05 Monday September, 2016
By Cosmo Brockway
Lucknow is the compelling and relatively undiscovered capital of Uttar Pradesh state in central India. A tale of several cultures is woven through the city’s history and society, where the past and present mingle harmoniously and colourfully like two great rivers. It is a place to linger in, with sights such as the crumbling British Residency, an antidote to the well-trodden paths of conventional tours.
The once elaborate gardens and ruins of the Residency in the heart of the city offer a poignant glimpse into the vanished might of the British Raj. Built in 1800, the Residency was the setting for the most dramatic events of the 1857 First War of Independence, the Siege of Lucknow, a 147-day siege where thousands of lives were lost. Author Rosie Llewellyn-Jones has written extensively on the event, and Lucknow itself, commenting:
Lucknow isn’t just about the Mutiny, though it was one of the epicentres of the Uprising, as it is called now. It was a small medieval town which blossomed for 80 years under its wealthy rulers, the Nawabs, who began laying out the ‘new city’ in 1775 along the banks of the river Gomti. And being rich, the Nawabs attracted all kinds of people to their glittering Court and impressive religious edifices. Lucknow is celebrated for its imambaras – long, large buildings, always arched, that form a focus and place of pilgrimage for the Shi’a community throughout northern India.” Llewellyn-Jones adds: “Don’t leave here without visiting either the Great Imambara, or the smaller, but more elaborate Hussainabad Imambara.”
Throughout the centuries, Lucknow has produced a motley collection of ‘saints and scholars’. The local aristocracy, who wavered between sybaritic decadence and sophisticated high culture, still hold court behind the high gates of the local palaces. One such modern day ‘Nawab Sahib’ is famed filmmaker, author and fashion designer Muzaffar Ali, best known for producing the Bollywood classic, Umrao Jaan. This poignant tale of a 19th-century courtesan’s rise and fall is a moving insight into the city’s complex social mores. Ali, along with elegant wife Meera, take design inspiration from local traditions for their eponymous fashion house. The couple’s striking yellow townhouse, Kotwara House, is an homage to Nawabi culture within the Qaisarbagh Palace complex, once the stronghold of the rebel queen Hazrat Mahal. Kotwara House is open to guests who wish to experience an atmosphere that has little changed since Lucknow’s glory days. The interiors are lined with portraits and photographs of family members including Muzaffar’s father’s first wife, the Ottoman Princess Selma of Turkey. Family retainers waft in embroidered silk slippers through Tuberose-scented rooms laden with beatific smiles and breakfast here is a ceremony to long be remembered.
My Lucknow with Muzaffar Ali, Raja of Kotwara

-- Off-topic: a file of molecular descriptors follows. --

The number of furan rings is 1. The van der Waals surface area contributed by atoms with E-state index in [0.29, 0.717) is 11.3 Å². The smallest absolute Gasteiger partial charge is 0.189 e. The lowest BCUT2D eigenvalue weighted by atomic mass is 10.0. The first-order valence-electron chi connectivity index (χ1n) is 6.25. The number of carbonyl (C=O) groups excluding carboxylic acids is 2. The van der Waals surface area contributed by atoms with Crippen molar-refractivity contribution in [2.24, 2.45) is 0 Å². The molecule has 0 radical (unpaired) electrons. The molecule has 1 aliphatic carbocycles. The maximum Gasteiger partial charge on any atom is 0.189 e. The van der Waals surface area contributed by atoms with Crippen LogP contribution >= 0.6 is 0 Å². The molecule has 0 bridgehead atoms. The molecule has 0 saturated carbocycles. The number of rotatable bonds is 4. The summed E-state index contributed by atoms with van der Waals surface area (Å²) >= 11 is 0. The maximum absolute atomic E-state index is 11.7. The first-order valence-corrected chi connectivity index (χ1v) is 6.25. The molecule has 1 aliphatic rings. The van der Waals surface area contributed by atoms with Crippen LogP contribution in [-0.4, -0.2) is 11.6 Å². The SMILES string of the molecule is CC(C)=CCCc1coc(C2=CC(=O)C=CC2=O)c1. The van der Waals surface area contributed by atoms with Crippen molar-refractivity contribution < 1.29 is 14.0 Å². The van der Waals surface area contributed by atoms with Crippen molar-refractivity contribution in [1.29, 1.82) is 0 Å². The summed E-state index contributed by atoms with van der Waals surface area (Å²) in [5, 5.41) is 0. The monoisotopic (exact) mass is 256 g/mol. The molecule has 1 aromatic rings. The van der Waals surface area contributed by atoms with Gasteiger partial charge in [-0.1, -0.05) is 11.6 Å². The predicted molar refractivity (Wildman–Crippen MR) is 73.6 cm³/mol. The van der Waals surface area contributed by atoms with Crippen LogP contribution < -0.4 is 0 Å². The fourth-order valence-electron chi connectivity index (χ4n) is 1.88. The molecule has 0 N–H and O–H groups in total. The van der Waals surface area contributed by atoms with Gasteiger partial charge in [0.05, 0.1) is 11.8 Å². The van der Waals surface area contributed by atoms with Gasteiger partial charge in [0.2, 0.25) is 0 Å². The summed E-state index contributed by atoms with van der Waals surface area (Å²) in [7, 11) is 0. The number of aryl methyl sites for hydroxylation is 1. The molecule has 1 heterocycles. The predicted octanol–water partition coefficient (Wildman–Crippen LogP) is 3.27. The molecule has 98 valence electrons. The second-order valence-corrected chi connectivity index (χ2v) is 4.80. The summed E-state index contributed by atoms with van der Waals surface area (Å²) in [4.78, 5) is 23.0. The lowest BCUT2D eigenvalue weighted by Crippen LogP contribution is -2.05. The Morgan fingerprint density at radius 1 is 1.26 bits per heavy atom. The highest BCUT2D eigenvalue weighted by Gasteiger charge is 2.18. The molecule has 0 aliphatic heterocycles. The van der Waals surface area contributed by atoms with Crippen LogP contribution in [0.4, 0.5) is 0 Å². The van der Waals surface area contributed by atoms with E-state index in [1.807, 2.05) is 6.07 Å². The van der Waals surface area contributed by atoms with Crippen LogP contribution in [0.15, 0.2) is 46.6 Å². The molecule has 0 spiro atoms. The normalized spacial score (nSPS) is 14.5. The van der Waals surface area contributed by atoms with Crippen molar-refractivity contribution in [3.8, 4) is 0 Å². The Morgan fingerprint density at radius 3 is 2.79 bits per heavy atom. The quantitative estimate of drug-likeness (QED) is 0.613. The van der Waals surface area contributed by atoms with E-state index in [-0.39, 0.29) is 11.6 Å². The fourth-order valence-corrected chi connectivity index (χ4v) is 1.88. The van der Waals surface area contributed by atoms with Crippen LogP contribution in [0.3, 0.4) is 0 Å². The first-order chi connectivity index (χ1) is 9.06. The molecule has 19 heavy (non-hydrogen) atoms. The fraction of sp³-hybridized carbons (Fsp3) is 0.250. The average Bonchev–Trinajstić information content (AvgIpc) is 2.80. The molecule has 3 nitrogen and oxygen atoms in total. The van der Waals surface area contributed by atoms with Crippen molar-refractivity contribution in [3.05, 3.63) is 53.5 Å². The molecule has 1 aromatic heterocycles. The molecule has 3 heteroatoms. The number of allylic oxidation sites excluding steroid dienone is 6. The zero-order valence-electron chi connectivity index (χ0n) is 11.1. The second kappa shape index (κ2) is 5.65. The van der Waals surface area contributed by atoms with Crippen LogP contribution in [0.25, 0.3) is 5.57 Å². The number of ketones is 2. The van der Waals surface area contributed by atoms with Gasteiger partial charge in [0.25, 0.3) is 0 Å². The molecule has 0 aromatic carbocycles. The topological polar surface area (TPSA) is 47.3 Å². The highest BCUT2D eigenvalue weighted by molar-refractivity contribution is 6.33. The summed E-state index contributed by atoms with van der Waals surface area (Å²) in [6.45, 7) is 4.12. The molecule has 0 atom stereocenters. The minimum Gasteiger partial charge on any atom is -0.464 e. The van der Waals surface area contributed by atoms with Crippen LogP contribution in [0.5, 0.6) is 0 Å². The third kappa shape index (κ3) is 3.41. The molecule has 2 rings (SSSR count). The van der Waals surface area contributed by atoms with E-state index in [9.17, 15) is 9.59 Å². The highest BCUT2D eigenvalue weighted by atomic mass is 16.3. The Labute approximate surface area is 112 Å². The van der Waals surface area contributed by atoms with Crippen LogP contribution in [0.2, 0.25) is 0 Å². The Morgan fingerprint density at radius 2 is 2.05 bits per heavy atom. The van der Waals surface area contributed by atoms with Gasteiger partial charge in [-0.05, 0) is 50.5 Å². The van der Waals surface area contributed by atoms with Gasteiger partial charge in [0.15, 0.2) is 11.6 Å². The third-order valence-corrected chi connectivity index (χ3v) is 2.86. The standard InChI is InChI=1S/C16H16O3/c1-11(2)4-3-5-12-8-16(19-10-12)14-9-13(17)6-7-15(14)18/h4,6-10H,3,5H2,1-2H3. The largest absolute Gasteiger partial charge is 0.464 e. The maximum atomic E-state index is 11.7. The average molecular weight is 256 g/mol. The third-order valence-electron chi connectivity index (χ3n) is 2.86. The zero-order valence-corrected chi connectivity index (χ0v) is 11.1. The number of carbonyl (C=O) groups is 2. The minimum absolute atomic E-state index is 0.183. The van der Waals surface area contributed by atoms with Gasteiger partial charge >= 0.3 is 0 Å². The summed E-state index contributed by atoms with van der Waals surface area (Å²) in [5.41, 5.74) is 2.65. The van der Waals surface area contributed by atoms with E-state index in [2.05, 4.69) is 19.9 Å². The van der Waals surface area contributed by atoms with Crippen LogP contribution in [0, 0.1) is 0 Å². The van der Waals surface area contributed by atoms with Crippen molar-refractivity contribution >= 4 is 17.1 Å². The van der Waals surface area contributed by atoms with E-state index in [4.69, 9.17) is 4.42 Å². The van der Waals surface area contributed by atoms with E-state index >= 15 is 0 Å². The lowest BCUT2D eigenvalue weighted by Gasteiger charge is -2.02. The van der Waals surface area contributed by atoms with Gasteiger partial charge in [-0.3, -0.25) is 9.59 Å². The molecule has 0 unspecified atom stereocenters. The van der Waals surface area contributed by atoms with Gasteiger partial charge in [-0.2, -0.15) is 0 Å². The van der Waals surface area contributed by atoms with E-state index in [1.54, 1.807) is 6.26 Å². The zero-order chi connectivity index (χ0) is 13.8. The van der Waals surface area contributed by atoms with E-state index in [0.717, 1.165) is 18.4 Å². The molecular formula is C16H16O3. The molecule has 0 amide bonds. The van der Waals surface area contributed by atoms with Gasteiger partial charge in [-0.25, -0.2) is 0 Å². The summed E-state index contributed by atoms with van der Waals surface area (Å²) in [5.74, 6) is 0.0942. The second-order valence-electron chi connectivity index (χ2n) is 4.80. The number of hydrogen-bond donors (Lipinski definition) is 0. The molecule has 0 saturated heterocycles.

CB: Lucknow is a place that has infused your creative output since your early career. What are your childhood memories of palace life there?
MA: The onset of winters and my mother opening her trunks of clothes to be aired in the courtyard. Not a very boy-like memory but one filled with fragrance and the palace women chattering with high excitement. The fluttering dresses and shawls were full of colour and texture, and associations with festivals and parties. The local La Martinière school, where I attended, was filled with history and alive with ghosts and the music of time. It is open to visit and carries an authentic atmosphere of the departed Raj.
CB: You have worked tirelessly to raise awareness of Sufism, a mystical arm of Islam that was prominent in Lucknow, including producing the acclaimed documentary Breathe Into Me about the life of the poet Rumi. Is there still a flourishing interest in the movement?
MA: A society historically softer and gentler than the rest of India, Lucknow has absorbed all faiths with notable tolerance. Much of this is due to the Sufis and their influence in the region. The Sufi’s message of universal love still impacts hearts in poetry and music, which was all embracing. We have an active RUMI Foundation chapter which regularly celebrates this legacy through the Jahan e Khusrau Sufi Music festival and the Wajid Ali Shah Festival. This heritage is still impacting the modern generation where Sufi is a buzzword meaning ecstasy.
CB: How would you describe Kotwara House and Anhalwara Palace, your country house, 160km from Lucknow?
MA: Kotwara House and the Anhalwara Palace are living museums of local craft and culture. Each has its own character. They have grown into a very personal archive of our life’s work and family memorabilia. At Anhalwara Palace, the beautiful Kishanpur Forest, with around 20 to 30 tigers is a true off-the-beaten-track experience.
Muzaffar Ali’s The Inner Eye Film Festival in Lucknow will take place on 16, 17 & 18 December 2016. The next Wajid Ali Shah Festival will be held on 14th February 2017.
Kotwara House, Qaisarbagh Palace - Authentic and eclectic residence of Muzaffar and Meera Ali, Raja and Rani of Kotwara.
Lebua Lucknow, Saraca Estate - An art-deco inspired sprawling bungalow with a lush green lawn and heavenly swimming pool.
Tunday Kebab, Chowk - A local institution in Lucknow’s bustling bazaar. Try the melting Buffalo beef ‘chora kebabs’ for a taste of the famed Awadhi cuisine.
Oudhyana, Vivanta by Taj - Chef Nagendra Singh serves up a truly royal feast at this five-star hotel restaurant
Dining with the Nawabs by Meera Ali. Photographs by Karam Puri
Exquisite companion to Roli Books’ Dining with the Maharajas highlighting an enduring gastronomic legacy with lavish imagery.
The Great Uprising edited by Rosie Llewellyn-Jones
Photographic tome using rare archival photographs from the renowned Alkazi Collection and others.